But, as unfun as an extremely busy schedule, injuries, and sleep deprivation sounds, it seems like life as an athlete gives and teaches a lot more than it takes.


For one: the “eating dilemma” isn’t such a dilemma when a) you can live off the ‘see food and eat it’ diet without becoming a literal umpa-lmpa and b) the department provides a “Fuel Zone” that conveniently allows each athlete two free meals per day. #LivingLarge


For two: it teaches you hard work and time management. I’m not saying that you can’t learn these in different circumstances (because you can), but it’s different. You have to manage being fully committed to more than one thing at a time #Multitasking.


Nick is not only committed to his sport, but also to his teammates, his coach, and his school. He pointed out that sometimes certain ones take precedence over others: in his case, it’s school. Even though he showed little interest in taking volleyball to the next level after graduation, it wasn’t because he didn’t love the sport; for him, it just isn’t as realistic as seeking work that follows in pursuit of his business degree. (Also, school is hella expensive so it’s prolly a good idea to use that degree for something - but that’s just me) Anyway, he explained that when he coaches volleyball back home he makes a point to tell the kids that “it’s great to love the sport, but if you decide to play in college, make sure that you love the school even more”. #WordsOfWisdom.


I don’t want to get too off topic, but he makes a great point. And personally, I feel that this is applicable to all students: college is hard, and being an athlete probably doesn’t make it any easier - when you don’t like your school, everything you do, think, feel, etc. reflects that - classes suck, your grades are low, your friends aren’t enough; but when you love your school… the mountains you have to overcome seem more like ant hills.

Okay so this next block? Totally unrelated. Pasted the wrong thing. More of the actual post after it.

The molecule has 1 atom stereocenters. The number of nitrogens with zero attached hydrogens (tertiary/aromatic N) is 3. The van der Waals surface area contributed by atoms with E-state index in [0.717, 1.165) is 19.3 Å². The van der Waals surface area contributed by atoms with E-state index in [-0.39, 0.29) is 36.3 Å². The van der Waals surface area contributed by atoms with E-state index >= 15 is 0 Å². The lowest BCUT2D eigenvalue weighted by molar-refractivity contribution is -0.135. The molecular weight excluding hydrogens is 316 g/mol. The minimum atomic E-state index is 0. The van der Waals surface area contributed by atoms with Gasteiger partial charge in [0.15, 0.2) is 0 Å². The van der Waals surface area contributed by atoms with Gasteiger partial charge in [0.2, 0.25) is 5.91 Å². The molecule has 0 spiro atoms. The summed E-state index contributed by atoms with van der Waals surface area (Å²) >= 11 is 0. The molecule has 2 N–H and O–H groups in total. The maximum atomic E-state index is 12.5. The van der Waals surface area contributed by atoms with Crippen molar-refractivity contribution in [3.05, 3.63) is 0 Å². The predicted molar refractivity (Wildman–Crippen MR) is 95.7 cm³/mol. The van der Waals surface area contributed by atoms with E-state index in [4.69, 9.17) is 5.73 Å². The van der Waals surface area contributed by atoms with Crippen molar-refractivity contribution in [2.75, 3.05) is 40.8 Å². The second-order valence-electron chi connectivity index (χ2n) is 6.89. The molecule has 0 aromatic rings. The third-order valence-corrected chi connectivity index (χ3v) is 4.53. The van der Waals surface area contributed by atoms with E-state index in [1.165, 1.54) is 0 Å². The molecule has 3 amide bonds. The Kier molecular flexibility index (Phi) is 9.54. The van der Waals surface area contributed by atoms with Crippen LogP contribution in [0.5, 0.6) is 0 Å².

The family you didn’t choose, but love being a part of: contrary to popular belief, making friends is hard - even in college. Being apart of a team seems to make this a little easier. I mean, you’re basically forced to eat, practice, travel, and play with a team of boys (and to think of the inside jokes!) - so of course, this spills over into friendships off the court and into your social life. When I asked Nick about his friends, he said that the people he spends the most time with consists mostly of his teammates #ProofIsInThePudding. If you ask me, having a group of 20 + people you can develop relationships with is pretty sweet. Even if you only consider 4 of them real homies, it made that process of making friends (and maybe even finding roommates) a bit simpler. Not to mention, when you have that many friends you gotta remember that they all know other people.. so BAM! Here come even more opportunities to meet people (and throw huge parties).



SO - I know we’re all curious! Would athletics change the status of our love lives? Well, what I got from Nick is that it just gets a little weirder.

In a very direct way, I asked him a pretty personal question: How many times per month, on average, do you get hit on or DM slid because you play a sport? To which he responded “about once a month”.